In the earlier and more traditional model – the roots of which go back centuries, indeed millennia – children grew up as part of a family unit that was (barring catastrophe) intact, integrated, and holistic. They had both parents around, most of the time. And they learned what they would do when they took over the family farm (or cottage-industry business) by doing it: work was something everyone did together (granted that different people had different specialties), not just “something daddy does at the office, dear.”

Often several generations lived in the same house, or at least in close proximity to one another. The younger generations learned from the older, and in return, cared for them as they aged. You knew who you were descended from, and related to. Communities were smaller and more tightly-knit, as everyone helped everyone else with the harvest, barn-raisings, and similar events. Holidays were celebrated with gatherings and mutual visiting. There was a sense of continuity, cohesion, tradition.

Capitalism and industrialization proceeded hand-in-glove, and drove deep wedges between these traditional bonds: between men and women, between the generations, between families in a community, and between people and the land that supported them. It still does, of course, however distant and compartmentalized the relationship may be. But there is no longer the immediacy, the sense of relationship, of connection.

When Chesterton writes that Capitalism (and its handmaiden and enabler, industrialization – and nowadays, “high” technology)

“has broken up households and encouraged divorces, and treated the old domestic virtues with more and more open contempt… [It has] forced a moral feud and a commercial competition between the sexes… destroyed the influence of the parent in favor of the influence of the employer… driven men from their homes to look for jobs… forced them to live near their factories or their firms instead of near their families; and, above all, has encouraged for commercial reasons, a parade of publicity and garish novelty, which is in its nature the death of all that was called dignity and modesty by our mothers and fathers,”

he is speaking no more than the simple truth. Those of us who fall to the conservative side of the political spectrum, and especially those of us who consider ourselves to be in any sense traditionalists, should in my opinion (shared, I think I can confidently assert, by Chesterton) look with skepticism on Capitalism, holding it at arms length and partaking of its fruits only advisedly and with great caution.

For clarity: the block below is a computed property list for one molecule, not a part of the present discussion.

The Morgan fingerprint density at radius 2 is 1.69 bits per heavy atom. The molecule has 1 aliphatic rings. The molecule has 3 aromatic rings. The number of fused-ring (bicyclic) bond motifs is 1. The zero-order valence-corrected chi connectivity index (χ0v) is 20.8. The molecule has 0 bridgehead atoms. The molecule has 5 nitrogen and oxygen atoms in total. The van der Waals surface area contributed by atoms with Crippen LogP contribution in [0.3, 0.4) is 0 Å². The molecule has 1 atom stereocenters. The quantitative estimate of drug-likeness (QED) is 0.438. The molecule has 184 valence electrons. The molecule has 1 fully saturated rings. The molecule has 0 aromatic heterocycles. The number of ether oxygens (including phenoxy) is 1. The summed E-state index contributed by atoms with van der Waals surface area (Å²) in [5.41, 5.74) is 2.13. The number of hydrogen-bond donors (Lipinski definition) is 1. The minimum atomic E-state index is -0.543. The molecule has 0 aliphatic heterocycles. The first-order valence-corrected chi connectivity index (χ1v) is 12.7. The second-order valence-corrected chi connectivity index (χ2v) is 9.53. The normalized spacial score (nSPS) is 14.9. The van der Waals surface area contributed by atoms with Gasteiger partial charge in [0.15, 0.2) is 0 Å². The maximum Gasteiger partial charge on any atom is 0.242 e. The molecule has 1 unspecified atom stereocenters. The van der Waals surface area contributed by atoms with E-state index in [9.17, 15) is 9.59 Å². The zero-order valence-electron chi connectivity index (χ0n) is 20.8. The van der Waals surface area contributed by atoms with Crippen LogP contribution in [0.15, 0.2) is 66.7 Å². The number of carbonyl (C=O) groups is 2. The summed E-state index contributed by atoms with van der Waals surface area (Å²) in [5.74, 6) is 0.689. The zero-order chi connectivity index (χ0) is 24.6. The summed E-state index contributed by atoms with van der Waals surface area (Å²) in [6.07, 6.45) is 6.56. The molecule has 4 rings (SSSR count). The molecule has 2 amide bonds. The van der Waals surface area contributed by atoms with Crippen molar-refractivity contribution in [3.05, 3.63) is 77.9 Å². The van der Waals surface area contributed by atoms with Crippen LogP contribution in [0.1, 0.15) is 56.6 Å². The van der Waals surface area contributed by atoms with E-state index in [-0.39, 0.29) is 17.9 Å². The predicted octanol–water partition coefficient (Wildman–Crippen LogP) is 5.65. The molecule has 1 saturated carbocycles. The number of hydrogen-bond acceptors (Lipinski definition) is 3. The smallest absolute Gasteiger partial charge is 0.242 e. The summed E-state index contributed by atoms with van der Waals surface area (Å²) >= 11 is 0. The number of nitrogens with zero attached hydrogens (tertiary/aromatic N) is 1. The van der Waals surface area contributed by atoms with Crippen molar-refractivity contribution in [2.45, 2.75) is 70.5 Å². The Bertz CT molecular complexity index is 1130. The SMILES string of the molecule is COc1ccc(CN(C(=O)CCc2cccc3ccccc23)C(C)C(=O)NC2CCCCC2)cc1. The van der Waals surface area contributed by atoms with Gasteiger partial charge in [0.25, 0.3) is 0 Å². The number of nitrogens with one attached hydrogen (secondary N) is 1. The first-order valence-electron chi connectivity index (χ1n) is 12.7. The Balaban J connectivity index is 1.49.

It is, as I say, a modernist project, just as much as is Communism; it is, in its way, just as globalist and internationalist – and it is also just as centralizing in its tendencies, although its locus is the corporate élite, not the socialist state. Instead of a State monopoly on power, it leads to a Corporate monopoly on wealth; instead of apparatchiks, it breeds oligarchs. The choice between the two is, it seems to me, not unlike that between “the Devil and the deep blue sea!”


Nota Bene:  It may seem like all hope is lost, if Capitalism and Communism are the only two options, and they’re both toxic! Fortunately, there are other options, although they are under-appreciated, under-explored, and under-utilized. But they exist! For starters, check out

G.K. Chesterton’s Distributism

and

What is Southern Agrarianism?

Hopefully, once we begin to understand that there are alternatives to the Capitalism / Communism duality, we can begin to work towards enacting them…

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Locally owned businesses can help communities thrive | Grist

Cities where small businesses account for a relatively large share of the economy have stronger social networks and more engaged citizens.

Source: Locally owned businesses can help communities thrive — and survive climate change | Grist

Let’s bracket out the “climate change” part of this, not because the climate isn’t changing – it is – but because intelligent people of good will can disagree on the extent to which those changes are anthropogenic (human-caused) and how much is due to natural cycles over which we have limited or no control. Obsessing over climate change can make enemies out of people who might otherwise be allies. Let’s just focus on doing the right thing, thereby generating positive, synergistic effects that will, in the main, benefit all of us, whether global warming is anthropogenic or not.

Case in point: I first ran across this article back in the dim and distant past (2013…), but the message is no less important, four years later! When I posted it on my Facebook account, I wrote, quoting the article,

“That there’s a connection between the ownership structure of our economy and the vitality of our democracy may sound a bit odd to modern ears. But this was an article of faith among 18th- and 19th-century Americans, who strictly limited the lifespan of corporations and enacted antitrust laws whose express aim was to protect democracy by maintaining an economy of small businesses.” Unfortunately, the bigger-is-better mindset of the 20th century blew this traditional American concept out of the water…

Indeed it did. And sadly so!

Our Founders – preeminently Thomas Jefferson, but others as well – were clear that the United States was intended to be a nation of smallholders: yeoman farmers, shopkeepers, tradesmen. They were staunch defenders of both private property and free enterprise, but having had to deal with the effects of oppression not only by the British Crown but by the East India Company, among others, they were understandably chary of giving corporations too much power. The kind of crony capitalism, corporatism, plutocracy and oligarchy we see today would, I am quite sure, have been anathema to them. Continue reading “Locally owned businesses can help communities thrive | Grist”